Multilevel Models (MAD)

Kurs-Nr.: 080400 | Zeit: Di 14-16 | Raum: FNO 02/074 CIP Raum | Semester: WiSe 2016/2017


Registration in CampusOffice. The registration for this course starts on August 22th 2016.
Participants should have a basic understanding of linear regression models. Some experience with the statistical software R is required – nevertheless the course will start with a short introduction into R.

Kommentar Social scientists are often confronted with hierarchical structured data: An often stressed example are students, which are grouped into classes, classes belong to schools and those schools are influenced by national or federal regulations. Another example are hierarchical structured regional data like individuals from neighborhoods in cities and regions. Theoretical models in these settings often assume cross-level interactions between the individual level and higher levels. A common assumption is that the social composition of a school has an effect on the individual student performance or that the neighborhood context influences the individual probability of delinquent behavior.
Statistical models referred to as multilevel (linear) models, mixed-effects models, covariance component models or random-effects models have been proposed in the literature for this kind of data and are often rated superior to simple OLS regression.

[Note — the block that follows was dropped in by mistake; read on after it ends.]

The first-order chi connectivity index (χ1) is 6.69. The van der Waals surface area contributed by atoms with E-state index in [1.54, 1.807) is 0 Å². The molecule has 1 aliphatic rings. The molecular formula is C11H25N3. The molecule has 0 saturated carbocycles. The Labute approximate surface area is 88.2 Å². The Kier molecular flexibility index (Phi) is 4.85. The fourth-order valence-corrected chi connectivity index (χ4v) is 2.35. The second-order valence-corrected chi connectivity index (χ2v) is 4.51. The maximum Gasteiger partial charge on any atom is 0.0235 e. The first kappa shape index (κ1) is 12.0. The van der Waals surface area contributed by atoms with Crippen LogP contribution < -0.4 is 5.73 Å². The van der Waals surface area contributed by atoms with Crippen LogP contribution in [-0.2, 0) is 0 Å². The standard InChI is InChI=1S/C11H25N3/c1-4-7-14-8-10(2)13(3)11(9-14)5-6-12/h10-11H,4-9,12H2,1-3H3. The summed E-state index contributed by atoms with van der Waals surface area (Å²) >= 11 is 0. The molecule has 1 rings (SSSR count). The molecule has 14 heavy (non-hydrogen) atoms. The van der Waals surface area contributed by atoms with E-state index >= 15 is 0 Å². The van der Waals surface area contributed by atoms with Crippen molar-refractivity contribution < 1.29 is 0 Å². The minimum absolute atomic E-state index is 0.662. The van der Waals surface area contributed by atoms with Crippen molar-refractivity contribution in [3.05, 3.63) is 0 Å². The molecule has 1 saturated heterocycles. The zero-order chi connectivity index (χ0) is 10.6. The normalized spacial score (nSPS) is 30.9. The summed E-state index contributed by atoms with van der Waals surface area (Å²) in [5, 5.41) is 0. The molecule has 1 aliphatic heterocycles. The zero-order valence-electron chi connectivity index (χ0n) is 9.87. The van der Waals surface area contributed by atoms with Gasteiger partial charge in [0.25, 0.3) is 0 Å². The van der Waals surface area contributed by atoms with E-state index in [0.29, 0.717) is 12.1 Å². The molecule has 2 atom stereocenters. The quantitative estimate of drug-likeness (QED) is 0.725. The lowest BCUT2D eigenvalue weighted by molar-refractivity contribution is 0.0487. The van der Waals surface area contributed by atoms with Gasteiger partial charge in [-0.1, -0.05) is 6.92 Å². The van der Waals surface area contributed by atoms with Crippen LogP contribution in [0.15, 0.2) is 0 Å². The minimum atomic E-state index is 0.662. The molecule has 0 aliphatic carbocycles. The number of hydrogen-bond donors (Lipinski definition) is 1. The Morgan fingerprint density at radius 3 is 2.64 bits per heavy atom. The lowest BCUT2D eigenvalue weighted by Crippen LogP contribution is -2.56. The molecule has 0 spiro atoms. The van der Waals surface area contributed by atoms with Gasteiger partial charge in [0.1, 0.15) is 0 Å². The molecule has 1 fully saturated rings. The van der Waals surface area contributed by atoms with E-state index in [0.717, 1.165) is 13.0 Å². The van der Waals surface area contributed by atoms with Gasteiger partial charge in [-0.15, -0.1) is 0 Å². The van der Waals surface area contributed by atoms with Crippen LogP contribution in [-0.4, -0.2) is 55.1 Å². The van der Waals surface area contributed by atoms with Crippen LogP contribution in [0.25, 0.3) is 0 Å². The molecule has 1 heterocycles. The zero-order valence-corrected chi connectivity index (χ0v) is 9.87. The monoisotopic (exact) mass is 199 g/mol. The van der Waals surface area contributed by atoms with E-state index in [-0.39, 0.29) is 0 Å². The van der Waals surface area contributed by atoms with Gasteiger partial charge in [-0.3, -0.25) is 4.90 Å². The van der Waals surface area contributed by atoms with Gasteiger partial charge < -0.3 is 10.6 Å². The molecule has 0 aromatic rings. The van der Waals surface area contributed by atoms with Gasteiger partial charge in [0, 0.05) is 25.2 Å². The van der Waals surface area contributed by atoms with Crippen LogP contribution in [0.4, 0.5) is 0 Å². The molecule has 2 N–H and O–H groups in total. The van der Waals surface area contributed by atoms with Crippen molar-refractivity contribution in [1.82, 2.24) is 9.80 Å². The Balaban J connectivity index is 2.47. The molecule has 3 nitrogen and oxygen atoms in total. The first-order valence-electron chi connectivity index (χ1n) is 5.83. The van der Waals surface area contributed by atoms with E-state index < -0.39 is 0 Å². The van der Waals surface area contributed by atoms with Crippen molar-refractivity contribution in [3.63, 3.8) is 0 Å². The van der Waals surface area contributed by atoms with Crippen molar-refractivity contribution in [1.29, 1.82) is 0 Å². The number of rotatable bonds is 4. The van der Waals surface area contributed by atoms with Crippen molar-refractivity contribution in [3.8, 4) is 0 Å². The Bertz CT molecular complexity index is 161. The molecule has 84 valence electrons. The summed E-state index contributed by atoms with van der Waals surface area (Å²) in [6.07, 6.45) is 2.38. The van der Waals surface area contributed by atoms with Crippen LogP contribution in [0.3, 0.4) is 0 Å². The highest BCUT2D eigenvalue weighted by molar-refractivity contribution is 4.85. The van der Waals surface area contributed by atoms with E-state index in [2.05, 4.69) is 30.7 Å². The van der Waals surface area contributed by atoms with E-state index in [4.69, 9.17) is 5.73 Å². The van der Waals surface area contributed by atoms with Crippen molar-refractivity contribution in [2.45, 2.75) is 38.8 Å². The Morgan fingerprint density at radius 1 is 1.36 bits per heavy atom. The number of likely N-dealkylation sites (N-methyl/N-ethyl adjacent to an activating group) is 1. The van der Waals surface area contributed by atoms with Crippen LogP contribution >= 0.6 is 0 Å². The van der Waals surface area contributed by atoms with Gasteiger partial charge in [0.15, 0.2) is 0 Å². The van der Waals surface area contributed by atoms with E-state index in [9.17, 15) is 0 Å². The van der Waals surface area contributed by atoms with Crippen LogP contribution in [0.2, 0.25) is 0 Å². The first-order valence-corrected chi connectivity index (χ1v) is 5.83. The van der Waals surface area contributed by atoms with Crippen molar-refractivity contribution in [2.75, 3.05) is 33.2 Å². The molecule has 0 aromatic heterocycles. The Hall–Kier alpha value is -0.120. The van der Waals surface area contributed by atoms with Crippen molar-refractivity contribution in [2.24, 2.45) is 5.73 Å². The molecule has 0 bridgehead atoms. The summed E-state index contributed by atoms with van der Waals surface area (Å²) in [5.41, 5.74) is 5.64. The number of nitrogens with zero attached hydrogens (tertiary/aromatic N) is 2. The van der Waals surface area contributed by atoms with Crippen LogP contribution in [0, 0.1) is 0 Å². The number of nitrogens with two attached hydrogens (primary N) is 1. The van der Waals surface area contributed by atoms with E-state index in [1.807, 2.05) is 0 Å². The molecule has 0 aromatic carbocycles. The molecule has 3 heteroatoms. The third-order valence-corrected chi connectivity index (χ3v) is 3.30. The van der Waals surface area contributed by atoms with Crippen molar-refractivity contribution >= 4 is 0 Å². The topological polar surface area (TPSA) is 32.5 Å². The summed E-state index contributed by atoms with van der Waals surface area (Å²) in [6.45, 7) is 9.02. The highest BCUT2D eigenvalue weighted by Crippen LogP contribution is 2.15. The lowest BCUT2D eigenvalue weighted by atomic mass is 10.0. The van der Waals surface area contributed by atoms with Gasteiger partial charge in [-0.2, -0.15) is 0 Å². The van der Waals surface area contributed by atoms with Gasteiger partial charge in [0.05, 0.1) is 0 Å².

The course will cover an introduction into practical application and interpretation of multilevel models using R, the discussion of statistical as well as theoretical limitations of these models and alternative methods. In addition, research examples from different fields will be discussed.
Please note that the course will be held in English.

Voraussetzungen für Studiennachweise / Modulprüfungen

Modulprüfung: active participation, completion of exercises in R and term paper
Studiennachweis: active participation, completion of exercises in R


  • Gelman, A., & Hill, J. (2007). Data analysis using regression and multilevel/hierarchical models. Cambridge: Cambridge University Press.
  • Hox, J. (2002). Multilevel analysis. Mahwah, NJ [u.a.]: Erlbaum.
  • Kreft, I., & Leeuw, J. (2002). Introducing multilevel modeling. London [u.a.]: Sage.
  • Luke, D. A. (2004). Multilevel modeling. Thousand Oaks, Calif: Sage Publications.
  • Raudenbush, S. W., & Bryk, A. S. (2002). Hierarchical linear models: applications and data analysis methods (2nd ed). Thousand Oaks: Sage Publications.